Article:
At 09:00 we switch on our TV.  The sight is indescribable.  The Liberation Square, which is roughly a circle of about half a kilometre in diameter, and which is the largest public square in Baghdad, situated I the best and most famous South Gate district in the capital, is flooded with some hundred and fifty thousand spectators – men, women and children.  Almost no room is available for anyone there to move.

But the most horrible thin in the square is of course the view of the nine victims hanged, and the manner in which they are distributed over the big square.

The poor ‘actors’ of the scene, eight Jews and one Christian, are dressed in special, humiliating brown linen trousers and shirts, barefoot, with the hands of some of them (for some mysterious reason) dressed in special white gloves.  All of them are labelled with large sheets of paper stating, first of all and in big letters, their religion, then in small letters the reasons why they are hanged.

The shocking manner of their distribution is certainly of strong influence on the mobs and of great significance as to the vastness of the square and the huge number of spectators.  The nine victims are not hanged all together in one small spot or corner, as they should have been, but are equally spread out all around, filling three quarters of a circle, with about seventy metres separating each from the other.  Some of the gallows were made to entertain even two victims at a time.  With their feet nearly two metres above the ground, they look like nine angels of death surrounding the big square, as though to prophesy disasters and catastrophes that will befall this miserable country in the near future.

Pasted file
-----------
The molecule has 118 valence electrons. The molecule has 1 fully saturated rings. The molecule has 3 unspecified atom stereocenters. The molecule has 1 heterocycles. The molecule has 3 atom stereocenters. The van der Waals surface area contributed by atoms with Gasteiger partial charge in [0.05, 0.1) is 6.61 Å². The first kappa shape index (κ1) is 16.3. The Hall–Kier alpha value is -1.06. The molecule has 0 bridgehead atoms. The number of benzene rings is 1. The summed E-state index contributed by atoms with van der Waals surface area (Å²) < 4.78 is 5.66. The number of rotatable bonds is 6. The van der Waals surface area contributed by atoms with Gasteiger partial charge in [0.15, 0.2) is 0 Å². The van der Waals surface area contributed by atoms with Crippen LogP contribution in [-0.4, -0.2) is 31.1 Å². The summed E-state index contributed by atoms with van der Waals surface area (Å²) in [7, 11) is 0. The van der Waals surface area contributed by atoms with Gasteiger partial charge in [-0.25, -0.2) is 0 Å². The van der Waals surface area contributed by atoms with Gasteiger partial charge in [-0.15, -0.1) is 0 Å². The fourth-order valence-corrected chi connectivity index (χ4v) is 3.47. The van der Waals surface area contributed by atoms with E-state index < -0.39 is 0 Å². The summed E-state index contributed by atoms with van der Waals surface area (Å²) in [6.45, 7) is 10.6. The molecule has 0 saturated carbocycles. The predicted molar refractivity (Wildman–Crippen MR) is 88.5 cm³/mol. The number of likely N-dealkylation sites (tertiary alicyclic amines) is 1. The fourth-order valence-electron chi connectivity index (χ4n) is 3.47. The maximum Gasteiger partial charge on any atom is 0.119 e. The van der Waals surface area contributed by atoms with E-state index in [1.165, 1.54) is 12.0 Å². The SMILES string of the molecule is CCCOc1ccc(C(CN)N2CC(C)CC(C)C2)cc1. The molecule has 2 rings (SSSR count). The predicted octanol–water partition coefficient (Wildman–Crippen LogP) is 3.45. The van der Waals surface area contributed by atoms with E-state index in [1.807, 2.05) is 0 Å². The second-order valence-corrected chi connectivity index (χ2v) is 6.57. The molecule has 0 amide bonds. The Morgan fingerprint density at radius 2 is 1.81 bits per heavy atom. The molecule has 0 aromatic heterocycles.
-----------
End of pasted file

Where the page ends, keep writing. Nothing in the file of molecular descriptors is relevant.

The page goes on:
It is a perfect, masterly, cold-blooded, wicked, diabolical way of distribution indeed.  It is certainly the best way for everyone in the square to see each one and all of the victims, suspended high enough in the air, from such odious improvised scaffolds quickly installed and made from three pieces of wood tied together.

The sight of the nine, their heads twisted and drooping, their bodies dangling from the gallows and swinging high in the air, with all these vengeful mobs, all excited, agitated, cheering, dancing, chanting, singing, cursing the dead, spitting and throwing stones on them, or jumping high to catch their feet or their toes – well, this sight is most humiliating and sad, and most unforgettable.  It shakes one to the bones.  It shakes even one’s faith in humanity.

A high Party official, Salah Umar Al-Ali, holds a microphone on a high bench near one of the bodies, looks rather dissatisfied yet.  He would like to see the ‘occasion’ still happier, not to be missed.  He is doing his best to excite and enrage the mobs more and more.  His voice is already hoarse from shouting, but he persists on as loudly as his throat can afford, ‘You great people of Iraq!  The Iraq of today shall no more tolerate any traitor, spy, agent or fifth columnist! You foundling Israel, you imperialist Americans, and you Zionists, hear me!  We will discover all your dirty tricks!  We will punish your agents!  We will hang all your spies, even if there are thousands of them!” The, ‘Great Iraqi people!  This is only the beginning!  The great and immortal squares of Iraq shall be filled up with corpses of traitors and spies!  Just wait!’